As our webinar poll showed there are still 30% of our respondents who maintain host-to-host connections with their banks. This means that typically the IT department sets up bank connections to specific banks. How those work in specific then depends on the bank. With some banks a host-to-host connection is needed for each country where the company is operating. Luckily many banks offer single point of entry connectivity which means that once you’re connected, you can use it to operate cash management messages in all or multiple countries where the bank has branches.
Since the bank is hosting the service, it also means that the bank is dictating all technical requirements and corporate customers need to adapt to changes the banks might make.
And change is imminent, especially when it comes to messaging formats, communication protocols and security requirements. There are for example client certificate renewals that come up usually every two years. Root certificates expire more infrequently but cause more maintenance work.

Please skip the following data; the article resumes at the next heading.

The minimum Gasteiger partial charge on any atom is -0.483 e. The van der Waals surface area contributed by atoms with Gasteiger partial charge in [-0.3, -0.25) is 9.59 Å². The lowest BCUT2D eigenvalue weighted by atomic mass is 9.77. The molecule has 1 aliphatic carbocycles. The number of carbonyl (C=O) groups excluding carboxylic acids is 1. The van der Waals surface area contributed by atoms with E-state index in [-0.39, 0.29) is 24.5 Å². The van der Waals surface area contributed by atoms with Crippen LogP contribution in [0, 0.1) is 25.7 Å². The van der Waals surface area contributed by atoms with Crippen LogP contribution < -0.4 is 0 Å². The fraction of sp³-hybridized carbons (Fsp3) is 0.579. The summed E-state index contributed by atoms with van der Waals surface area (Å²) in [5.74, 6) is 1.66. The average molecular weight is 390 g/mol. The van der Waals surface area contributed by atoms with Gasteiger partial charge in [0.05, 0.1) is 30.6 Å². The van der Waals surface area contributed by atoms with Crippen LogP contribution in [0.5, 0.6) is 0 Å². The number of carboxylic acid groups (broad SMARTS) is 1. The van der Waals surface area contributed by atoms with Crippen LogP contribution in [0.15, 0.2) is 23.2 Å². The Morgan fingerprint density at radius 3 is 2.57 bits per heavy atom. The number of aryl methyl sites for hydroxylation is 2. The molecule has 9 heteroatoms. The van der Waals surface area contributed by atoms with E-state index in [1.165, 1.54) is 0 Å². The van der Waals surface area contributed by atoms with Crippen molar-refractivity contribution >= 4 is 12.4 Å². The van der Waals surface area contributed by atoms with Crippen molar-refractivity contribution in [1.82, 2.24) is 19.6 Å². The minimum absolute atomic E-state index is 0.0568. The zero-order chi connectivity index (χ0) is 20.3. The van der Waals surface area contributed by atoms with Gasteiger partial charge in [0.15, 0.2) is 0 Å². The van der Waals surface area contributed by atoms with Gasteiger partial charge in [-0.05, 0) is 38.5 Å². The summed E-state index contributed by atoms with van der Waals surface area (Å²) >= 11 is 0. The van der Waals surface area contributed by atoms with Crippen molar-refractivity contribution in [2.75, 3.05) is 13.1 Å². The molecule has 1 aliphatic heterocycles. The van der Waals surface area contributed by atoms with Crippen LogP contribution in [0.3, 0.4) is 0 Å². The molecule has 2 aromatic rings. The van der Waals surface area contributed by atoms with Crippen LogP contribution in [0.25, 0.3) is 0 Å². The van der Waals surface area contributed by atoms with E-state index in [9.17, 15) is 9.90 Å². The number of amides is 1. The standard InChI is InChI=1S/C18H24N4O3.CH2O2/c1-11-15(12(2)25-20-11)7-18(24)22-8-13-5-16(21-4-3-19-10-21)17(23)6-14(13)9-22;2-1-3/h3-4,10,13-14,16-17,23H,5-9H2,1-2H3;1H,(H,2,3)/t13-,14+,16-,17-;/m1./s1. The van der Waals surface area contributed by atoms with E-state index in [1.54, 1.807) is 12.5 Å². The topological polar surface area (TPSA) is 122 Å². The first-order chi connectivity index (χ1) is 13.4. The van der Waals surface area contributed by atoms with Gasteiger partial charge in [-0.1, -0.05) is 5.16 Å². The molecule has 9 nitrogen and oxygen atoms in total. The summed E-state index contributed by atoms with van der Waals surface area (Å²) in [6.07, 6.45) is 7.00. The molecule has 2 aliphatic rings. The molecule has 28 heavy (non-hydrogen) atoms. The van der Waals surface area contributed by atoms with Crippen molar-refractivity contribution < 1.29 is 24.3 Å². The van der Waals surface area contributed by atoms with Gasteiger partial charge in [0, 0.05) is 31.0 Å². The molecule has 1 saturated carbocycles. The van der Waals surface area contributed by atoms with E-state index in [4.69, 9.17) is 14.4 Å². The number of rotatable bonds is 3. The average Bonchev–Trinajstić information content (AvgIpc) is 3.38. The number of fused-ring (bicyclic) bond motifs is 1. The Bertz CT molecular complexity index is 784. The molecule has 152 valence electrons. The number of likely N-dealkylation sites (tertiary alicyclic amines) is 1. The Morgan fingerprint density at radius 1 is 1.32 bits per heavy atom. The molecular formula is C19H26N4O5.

Another quite timely example is the Transport Layer Security (TLS) protocol version upgrade. TLS certificates not only have to be renewed from time to time but older TLS protocol versions (1.0 and 1.1) have known vulnerabilities and the banks are enforcing their clients to use version 1.2. This is happening in Finland at the moment actually and it may require significant security updates.
Maintaining direct host-to-host connection requires you and especially your IT department to make a commitment to maintain these connections day in and day out. It also requires special technical expertise from the IT department. If that’s a given then they can provide a secure and reliable way to connect with your banks, especially if you don’t have a wide array of different banks in your ecosystem.
Direct connections through regional standard protocols